In the Jacobs Lab we study the coevolution of Earth and Life. Our approaches are synthetic and involve a wide range of questions and different combinations of data and analysis to answer them.
One suite of questions involves how deep-time environments influenced the initial evolution of complexity in eukaryotes and multi-cellular organisms as well as the subsequent diversity of life. These questions range in scale from the development of individual fossil forms and the modeling of processes associated with particular paleo-communities, to global scale impacts on diversity. Some of these questions are addressed with data from the fossil record. However, questions relating to evolution of cellular and development complexity centered around the Cambrian radiation are approached with a wide variety of molecular techniques.
Another suite of questions involves more recent geologic, climate and anthropogenic processes and how they influence coastal speciation and conservation. Here, we study how tectonic and sea-level processes form coasts, how coastal processes form habitat, and how these factors influence genetic differentiation and speciation. Here, again we employ a range of molecular tools. We then also apply historical ecology to better understand human impacts, their relationship to the past behavior of the system, and their implications for future climate and sea-level change. Study areas include the coasts of California and the Gulf of California as well as Polynesia. This coastal work has fundamental and applied aspects. It addresses basic understanding of coast formation processes and there impacts on biological evolution and diversity of coastal species. This then leads to management implications relative to the restoration of coastal habitat, and the management of endangered species.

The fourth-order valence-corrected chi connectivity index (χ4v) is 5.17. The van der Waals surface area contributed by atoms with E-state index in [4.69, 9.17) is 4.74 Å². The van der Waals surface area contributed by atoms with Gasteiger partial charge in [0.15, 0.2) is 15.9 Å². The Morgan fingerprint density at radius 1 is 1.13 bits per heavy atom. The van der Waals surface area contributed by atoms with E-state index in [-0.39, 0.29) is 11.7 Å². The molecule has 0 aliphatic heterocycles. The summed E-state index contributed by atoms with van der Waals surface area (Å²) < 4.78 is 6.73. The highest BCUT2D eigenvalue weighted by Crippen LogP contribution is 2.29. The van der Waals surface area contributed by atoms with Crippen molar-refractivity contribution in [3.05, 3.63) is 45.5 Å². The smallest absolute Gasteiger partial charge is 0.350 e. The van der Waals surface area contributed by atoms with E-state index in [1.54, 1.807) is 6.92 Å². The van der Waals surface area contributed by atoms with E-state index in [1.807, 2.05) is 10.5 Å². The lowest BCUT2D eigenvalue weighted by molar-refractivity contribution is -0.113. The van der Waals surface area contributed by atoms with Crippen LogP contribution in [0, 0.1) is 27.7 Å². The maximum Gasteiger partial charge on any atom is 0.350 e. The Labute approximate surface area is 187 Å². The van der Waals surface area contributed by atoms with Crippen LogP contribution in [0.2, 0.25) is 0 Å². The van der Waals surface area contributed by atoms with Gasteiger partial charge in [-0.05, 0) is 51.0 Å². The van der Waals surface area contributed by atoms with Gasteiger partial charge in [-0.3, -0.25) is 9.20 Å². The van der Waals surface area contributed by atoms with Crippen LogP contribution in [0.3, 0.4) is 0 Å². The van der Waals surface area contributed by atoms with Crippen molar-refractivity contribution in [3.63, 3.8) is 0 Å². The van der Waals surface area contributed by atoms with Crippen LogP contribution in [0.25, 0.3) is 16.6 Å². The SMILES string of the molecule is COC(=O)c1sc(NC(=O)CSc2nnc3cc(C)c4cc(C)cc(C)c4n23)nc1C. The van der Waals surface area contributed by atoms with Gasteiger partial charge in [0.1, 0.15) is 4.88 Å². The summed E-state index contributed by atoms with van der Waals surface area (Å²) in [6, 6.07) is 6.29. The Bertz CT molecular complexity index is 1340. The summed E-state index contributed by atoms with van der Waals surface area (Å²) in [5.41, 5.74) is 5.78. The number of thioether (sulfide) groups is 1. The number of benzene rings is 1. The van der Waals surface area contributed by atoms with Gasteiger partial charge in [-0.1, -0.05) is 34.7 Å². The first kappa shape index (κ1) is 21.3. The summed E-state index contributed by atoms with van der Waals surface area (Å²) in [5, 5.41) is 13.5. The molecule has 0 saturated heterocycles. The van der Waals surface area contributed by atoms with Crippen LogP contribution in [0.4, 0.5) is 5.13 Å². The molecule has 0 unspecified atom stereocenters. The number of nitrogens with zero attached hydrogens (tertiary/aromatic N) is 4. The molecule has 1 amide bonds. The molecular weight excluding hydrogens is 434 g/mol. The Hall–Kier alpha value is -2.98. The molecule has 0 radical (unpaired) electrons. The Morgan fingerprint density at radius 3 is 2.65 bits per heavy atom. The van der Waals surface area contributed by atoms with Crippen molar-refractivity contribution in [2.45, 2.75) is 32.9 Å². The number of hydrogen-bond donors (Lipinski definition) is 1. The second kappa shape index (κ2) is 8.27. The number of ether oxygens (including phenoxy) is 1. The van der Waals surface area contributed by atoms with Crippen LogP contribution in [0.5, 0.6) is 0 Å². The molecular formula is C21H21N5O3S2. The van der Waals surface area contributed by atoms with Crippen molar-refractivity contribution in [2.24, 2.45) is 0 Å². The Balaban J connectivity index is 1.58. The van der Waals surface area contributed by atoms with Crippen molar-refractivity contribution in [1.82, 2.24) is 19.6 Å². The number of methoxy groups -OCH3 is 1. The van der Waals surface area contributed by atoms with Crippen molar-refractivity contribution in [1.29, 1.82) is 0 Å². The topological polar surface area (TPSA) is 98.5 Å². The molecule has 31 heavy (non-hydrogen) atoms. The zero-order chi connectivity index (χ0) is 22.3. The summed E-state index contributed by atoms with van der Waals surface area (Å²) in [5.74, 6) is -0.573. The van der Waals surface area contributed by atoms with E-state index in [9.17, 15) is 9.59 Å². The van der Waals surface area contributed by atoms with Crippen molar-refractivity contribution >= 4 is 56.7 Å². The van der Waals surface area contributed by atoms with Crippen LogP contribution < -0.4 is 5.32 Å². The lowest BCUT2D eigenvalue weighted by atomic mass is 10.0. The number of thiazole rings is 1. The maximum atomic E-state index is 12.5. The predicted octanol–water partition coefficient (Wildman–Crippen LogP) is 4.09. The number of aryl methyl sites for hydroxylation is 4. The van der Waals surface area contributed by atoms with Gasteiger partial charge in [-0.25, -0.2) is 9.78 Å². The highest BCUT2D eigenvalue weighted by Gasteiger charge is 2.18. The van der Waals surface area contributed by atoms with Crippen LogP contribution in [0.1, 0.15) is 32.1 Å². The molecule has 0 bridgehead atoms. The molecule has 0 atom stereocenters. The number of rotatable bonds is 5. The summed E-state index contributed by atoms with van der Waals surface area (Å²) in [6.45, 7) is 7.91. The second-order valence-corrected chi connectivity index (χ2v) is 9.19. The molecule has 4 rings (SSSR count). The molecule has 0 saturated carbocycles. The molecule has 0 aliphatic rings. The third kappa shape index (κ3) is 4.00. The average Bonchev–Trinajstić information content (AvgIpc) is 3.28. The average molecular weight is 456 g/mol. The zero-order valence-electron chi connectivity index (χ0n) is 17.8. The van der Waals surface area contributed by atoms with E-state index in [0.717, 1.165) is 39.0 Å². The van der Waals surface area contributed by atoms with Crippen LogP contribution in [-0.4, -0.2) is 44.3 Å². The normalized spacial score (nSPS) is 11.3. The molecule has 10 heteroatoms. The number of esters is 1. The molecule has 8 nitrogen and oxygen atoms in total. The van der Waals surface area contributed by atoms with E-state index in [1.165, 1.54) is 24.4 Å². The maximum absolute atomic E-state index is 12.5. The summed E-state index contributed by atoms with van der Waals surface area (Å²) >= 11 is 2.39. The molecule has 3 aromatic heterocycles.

Evolution of coastal taxa and underlying geologic mechanisms.
Evolutionary History - Conservation Genetics - Historical Ecology- Coastal Process - Lagoons - Endangered Species
Geology and past climate change played important roles in shaping the evolution of organisms on the Pacific coast. Southern California, Baja California and the Gulf of California are hotspots for endemism and provide a prime opportunity to study this interplay.
We use a variety of sequencing techniques and analytical approaches, to examine the role of geology, climate and historic process in the genetic differentiation of species in the streams, coasts, rivers estuaries and lagoons of our region. These include studies that involve ancient DNA of extinct species, as well as studies of the genetics using museum samples. Recent publications involve: Anthropogenic effects in the Colorado Delta. The role of glacial sea level in isolating estuary species; and coastal and stream processes associated with the subdivision of the endangered Tidewater Goby, and Unarmored Three-spined Stickleback.
For relevant paper, the reprints section.
Evo-Devo and the Origins of Animals
Jellyfish genomics - Sensory organ evolution - Rangeomorphs -Ediacara- Cnidaria -Jellyfish- Neoproterozoic
Evolutionary Development (Evo Devo): Nervous and sensory structures of jellyfish
Jellyfish are members of the Cnidaria, a phylum that is the sister group to 99% of all animals alive today. Despite their deep ancestry with more complex animals, jellyfish share many homologous genes. We are focusing on genes that are deployed in the development of nervous and sensory systems in other animals, to see if they are used in a conserved manner in the jellyfish Aurelia sp.1
For relevant papers, see Jacobs et al (2007), Nakanishi et al (2008), Yuan et al (2008), Nakanishi et al (2009), Nakanishi et al (2010), Jacobs et al (2010), and Gold and Jacobs (2013) in the reprints section.
© 2014 David K. Jacobs. All Rights Reserved. All images are taken from personal collections or from Wikimedia commons.